Academic journal article Journal of Politics and Law

Aristotle and Optimal Deterrence

Academic journal article Journal of Politics and Law

Aristotle and Optimal Deterrence

Article excerpt

Abstract

The central role of corrective justice in shaping private law has vigorously been challenged by the law and economics movement, and its concept of optimal deterrence. The fierce rivalry between the two competing theories seems to be at a dead end since scholars on each side appear to be deaf to the arguments raised by their counterparts. However, building on Kantian notion of conceptually sequenced ideas, it is suggested that the two theories are not only perfectly compatible, but also necessary complements of each other. Law needs justice, justice needs deterrence, and deterrence without justice is an empty and incoherent exercise.

Keywords: corrective justice, deterrence, Kantian rights, efficiency

(ProQuest: ... denotes formulae omitted.)

1. Introduction

"Prior to 1970 the debate on the purposes underlying the law of torts was either empty or banal" (Schwartz, 1996 p.1802). However, in the past decades the situation has drastically changed and a fierce battle has exploded between the champions of the Aristotelian "corrective justice" (Fletcher, 1972; Epstein, 1973; Coleman, 1982; Weinrib, 2012) and law and economics scholars (Calabresi, 1970; Posner, 1972; Kaplow & Shavell, 2009).

In spite of a few attempts of reconciliation (Chapman, 2001; Geistfeld, 2001 and 2009) it appears that there is an enormous gap between the opposing doctrines, as they seem to imply completely incompatible policies.

Law and economics scholars would chase optimal deterrence; it is conventional wisdom that it can be achieved only if damages are equal to the harm times the inverse of the probability that compensation is due (Polinsky & Shavell, 1998). The obvious implication is that the use of punitive damages should be widespread, since such probability is strictly smaller than one.

With regards to sanctions, one of the core ideas advocated by Becker is that if sanctions are monetary and individuals are risk neutral in wealth, then optimal sanctions are maximal (Becker, 1968; Polinsky & Shavell, 1999). At a first glance it might appear that, from an economical perspective, the obvious solution to achieve optimal deterrence at the least cost would be to increase the magnitude of the fines and to introduce (or enhance, depending on which side of the ocean we stand) that intriguing creature known as punitive damages.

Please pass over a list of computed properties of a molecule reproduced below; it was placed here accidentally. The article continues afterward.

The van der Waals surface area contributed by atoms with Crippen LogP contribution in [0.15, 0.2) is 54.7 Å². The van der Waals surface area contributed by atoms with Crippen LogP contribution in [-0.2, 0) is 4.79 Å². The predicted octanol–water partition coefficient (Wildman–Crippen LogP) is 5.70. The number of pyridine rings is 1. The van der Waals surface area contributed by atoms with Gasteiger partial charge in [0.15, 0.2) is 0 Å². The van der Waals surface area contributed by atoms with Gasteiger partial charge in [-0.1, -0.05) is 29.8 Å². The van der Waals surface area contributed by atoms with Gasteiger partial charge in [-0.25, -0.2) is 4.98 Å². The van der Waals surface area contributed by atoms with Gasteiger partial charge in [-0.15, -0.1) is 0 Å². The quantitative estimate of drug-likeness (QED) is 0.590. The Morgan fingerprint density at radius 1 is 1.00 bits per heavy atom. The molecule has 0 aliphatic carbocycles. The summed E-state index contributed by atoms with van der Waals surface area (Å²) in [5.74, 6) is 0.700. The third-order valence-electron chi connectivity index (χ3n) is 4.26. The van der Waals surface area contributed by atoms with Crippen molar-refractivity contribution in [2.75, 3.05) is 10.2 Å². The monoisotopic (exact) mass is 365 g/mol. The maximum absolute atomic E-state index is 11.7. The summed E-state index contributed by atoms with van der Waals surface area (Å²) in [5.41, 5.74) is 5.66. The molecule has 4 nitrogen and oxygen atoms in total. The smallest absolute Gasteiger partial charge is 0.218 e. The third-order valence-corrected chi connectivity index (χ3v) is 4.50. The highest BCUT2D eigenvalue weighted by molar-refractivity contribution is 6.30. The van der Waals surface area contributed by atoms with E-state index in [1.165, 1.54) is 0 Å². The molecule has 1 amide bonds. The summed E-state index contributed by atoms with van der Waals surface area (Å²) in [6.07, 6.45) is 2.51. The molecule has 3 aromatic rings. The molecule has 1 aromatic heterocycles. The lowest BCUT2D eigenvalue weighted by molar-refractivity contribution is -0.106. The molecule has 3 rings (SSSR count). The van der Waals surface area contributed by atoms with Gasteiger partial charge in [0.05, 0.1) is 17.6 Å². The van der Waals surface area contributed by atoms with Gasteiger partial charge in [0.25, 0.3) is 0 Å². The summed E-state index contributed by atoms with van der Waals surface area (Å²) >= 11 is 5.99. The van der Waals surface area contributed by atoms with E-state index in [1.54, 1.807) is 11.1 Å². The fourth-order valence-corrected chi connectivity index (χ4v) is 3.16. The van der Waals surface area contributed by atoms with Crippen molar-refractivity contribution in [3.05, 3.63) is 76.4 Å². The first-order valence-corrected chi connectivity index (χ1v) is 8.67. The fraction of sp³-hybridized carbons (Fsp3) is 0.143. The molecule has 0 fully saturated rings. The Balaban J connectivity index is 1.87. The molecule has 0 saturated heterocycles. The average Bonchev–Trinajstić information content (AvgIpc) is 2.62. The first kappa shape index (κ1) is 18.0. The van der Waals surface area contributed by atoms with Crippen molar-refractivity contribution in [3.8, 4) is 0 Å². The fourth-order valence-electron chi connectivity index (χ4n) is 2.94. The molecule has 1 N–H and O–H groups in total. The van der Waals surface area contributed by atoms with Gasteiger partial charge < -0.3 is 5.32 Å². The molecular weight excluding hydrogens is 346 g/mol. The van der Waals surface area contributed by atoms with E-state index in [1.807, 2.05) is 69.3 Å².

Conversely, it is not possible to offer a single definition of corrective justice and hence for now the focus will be on the original definition offered by Aristotle. According to him, corrective justice involves the notion of balance, or equipoise, between two individuals (Aristotle trad., 1962). Torts can be considered as transactions that alter this balance; corrective justice aims at righting the scales. As corrective justice sees remedies as a mean to undo the wrongs (Weinrib, 2002), it is straightforward that the ideal solution would be to have certain compensation that is equal to the harm (Note 1).

Using a more formal language, a superficial look at deterrence theory might induce one to think that the probability of detection by public authorities should tend to zero (with the consequent introduction of enormous fines), and compensation should always exceed the harm. Neither of these two policies is implied by corrective justice.

Not only the opposing doctrines have completely diverging policy implications, they are usually assumed to be absolutely incompatible since they rest on opposite axioms.

However, starting from the Kantian argument of conceptually sequenced ideas, it will be suggested that, not only they are not mutually exclusive, but they are necessary complements. The one without the other cannot offer a satisfying description of tort law as a whole.

Two examples will be introduced to ease the exposition: the first involves a case of product liability, the second a hard core cartel.

2. Deterrence Theory

The idea of sanctions (or more generally punishment) to deter unwanted behavior has a millenarian history (Lebow, 2007), but an economic formalization is owed to the pioneering works from Becker (1968), Calabresi (1970) and Posner (1972). …

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